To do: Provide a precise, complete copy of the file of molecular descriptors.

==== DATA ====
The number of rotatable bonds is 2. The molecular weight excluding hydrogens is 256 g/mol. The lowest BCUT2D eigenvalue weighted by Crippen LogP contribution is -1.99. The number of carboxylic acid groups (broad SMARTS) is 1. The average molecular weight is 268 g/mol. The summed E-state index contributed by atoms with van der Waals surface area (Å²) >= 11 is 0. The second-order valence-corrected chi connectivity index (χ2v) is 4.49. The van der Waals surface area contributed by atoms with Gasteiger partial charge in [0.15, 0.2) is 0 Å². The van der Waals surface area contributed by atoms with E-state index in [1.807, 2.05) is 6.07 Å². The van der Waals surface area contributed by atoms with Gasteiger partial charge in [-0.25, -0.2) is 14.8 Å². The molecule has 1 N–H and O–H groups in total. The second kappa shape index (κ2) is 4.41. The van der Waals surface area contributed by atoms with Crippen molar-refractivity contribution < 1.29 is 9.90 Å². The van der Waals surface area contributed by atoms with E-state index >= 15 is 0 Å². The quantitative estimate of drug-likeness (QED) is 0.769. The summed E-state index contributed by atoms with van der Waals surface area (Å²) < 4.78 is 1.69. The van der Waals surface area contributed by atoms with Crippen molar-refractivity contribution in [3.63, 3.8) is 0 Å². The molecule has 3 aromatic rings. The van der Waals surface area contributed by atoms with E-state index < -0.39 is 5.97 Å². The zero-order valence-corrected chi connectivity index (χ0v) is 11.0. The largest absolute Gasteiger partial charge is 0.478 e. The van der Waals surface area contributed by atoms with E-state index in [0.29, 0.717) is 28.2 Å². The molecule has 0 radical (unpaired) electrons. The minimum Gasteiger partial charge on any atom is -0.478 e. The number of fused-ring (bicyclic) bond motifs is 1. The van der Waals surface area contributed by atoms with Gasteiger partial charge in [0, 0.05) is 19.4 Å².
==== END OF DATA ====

The number of rotatable bonds is 2. The molecular weight excluding hydrogens is 256 g/mol. The lowest BCUT2D eigenvalue weighted by Crippen LogP contribution is -1.99. The number of carboxylic acid groups (broad SMARTS) is 1. The average molecular weight is 268 g/mol. The summed E-state index contributed by atoms with van der Waals surface area (Å²) >= 11 is 0. The second-order valence-corrected chi connectivity index (χ2v) is 4.49. The van der Waals surface area contributed by atoms with Gasteiger partial charge in [0.15, 0.2) is 0 Å². The van der Waals surface area contributed by atoms with E-state index in [1.807, 2.05) is 6.07 Å². The van der Waals surface area contributed by atoms with Gasteiger partial charge in [-0.25, -0.2) is 14.8 Å². The molecule has 1 N–H and O–H groups in total. The second kappa shape index (κ2) is 4.41. The van der Waals surface area contributed by atoms with Crippen molar-refractivity contribution < 1.29 is 9.90 Å². The van der Waals surface area contributed by atoms with E-state index >= 15 is 0 Å². The quantitative estimate of drug-likeness (QED) is 0.769. The summed E-state index contributed by atoms with van der Waals surface area (Å²) < 4.78 is 1.69. The van der Waals surface area contributed by atoms with Crippen molar-refractivity contribution in [3.63, 3.8) is 0 Å². The molecule has 3 aromatic rings. The van der Waals surface area contributed by atoms with E-state index < -0.39 is 5.97 Å². The zero-order valence-corrected chi connectivity index (χ0v) is 11.0. The largest absolute Gasteiger partial charge is 0.478 e. The van der Waals surface area contributed by atoms with E-state index in [0.29, 0.717) is 28.2 Å². The molecule has 0 radical (unpaired) electrons. The minimum Gasteiger partial charge on any atom is -0.478 e. The number of fused-ring (bicyclic) bond motifs is 1. The van der Waals surface area contributed by atoms with Gasteiger partial charge in [0, 0.05) is 19.4 Å².